However, there are so many financial incentives specifically designed for this group that one’s actual out-of-pocket expense goes down dramatically once you factor in Veterans Affairs benefits, dedicated veterans scholarships, waived application fees and the Yellow Ribbon Program.
Under this program, the federal government matches, dollar for dollar, any financial aid that participating schools commit, essentially providing eligible student veterans with free or reduced-cost tuition. It’s designed to make out-of-state public colleges, private institutions and graduate programs more affordable for veterans.
Schools offer varying levels of support under the Yellow Ribbon Program, so visit the U.S. Department of Veterans Affairs website to learn whether the business school has limits on the number of recipients eligible annually – some are unlimited – and to see the exact dollar amount of the maximum school contribution per student, per year.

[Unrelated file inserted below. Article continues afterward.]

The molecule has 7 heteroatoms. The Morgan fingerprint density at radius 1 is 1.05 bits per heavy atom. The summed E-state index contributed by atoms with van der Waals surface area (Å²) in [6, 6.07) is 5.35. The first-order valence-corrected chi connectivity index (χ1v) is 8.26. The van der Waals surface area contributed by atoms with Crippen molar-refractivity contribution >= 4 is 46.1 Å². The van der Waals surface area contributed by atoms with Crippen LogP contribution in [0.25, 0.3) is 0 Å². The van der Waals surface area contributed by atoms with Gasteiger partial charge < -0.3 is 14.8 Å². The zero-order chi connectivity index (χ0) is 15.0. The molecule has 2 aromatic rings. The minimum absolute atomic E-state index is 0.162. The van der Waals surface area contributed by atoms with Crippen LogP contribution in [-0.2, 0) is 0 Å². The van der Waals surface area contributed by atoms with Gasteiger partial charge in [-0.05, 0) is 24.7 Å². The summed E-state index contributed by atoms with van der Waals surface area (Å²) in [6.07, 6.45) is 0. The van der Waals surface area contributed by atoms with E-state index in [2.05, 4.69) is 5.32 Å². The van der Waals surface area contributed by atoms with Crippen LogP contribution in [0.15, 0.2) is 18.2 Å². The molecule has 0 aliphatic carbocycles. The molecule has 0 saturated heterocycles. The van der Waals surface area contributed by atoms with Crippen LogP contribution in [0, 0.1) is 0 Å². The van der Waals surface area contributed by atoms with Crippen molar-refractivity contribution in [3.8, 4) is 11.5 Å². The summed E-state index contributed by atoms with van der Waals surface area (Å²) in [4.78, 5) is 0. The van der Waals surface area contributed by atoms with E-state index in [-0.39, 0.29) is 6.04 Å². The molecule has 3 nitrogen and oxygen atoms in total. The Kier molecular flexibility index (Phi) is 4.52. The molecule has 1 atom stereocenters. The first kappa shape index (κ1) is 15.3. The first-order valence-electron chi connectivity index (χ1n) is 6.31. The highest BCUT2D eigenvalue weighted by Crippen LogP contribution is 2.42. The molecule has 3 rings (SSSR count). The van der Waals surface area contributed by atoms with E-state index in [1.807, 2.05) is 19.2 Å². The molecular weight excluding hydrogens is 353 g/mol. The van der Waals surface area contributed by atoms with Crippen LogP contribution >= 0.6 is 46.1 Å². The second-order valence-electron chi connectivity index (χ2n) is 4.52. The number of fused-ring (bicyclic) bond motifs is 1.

Stanford Graduate School of Business, for example, has no limits on the number of eligible veterans and contributes $16,500 per student, per year. The Fuqua School of Business at Duke University caps the number at 40 participants and offers $18,000 annually. Northwestern University’s Kellogg School of Management, meanwhile, accepts 50 students under the Yellow Ribbon Program and contributes up to $15,000 a year.
“The Yellow Ribbon Program is the best indicator of how much a school truly supports veterans and when you apply it really should be part of your research,” wrote Dave Dauphinais, a Navy veteran who served in special operations for 10 years and is currently enrolled in the joint MBA and MPA program between Dartmouth’s Tuck School of Business and Harvard’s Kennedy School of Government, on Tuck’s website.
“The program is voluntary for schools in the amount of money offered by the school and in the number of veterans they will support so it serves as a telling indicator,” he wrote.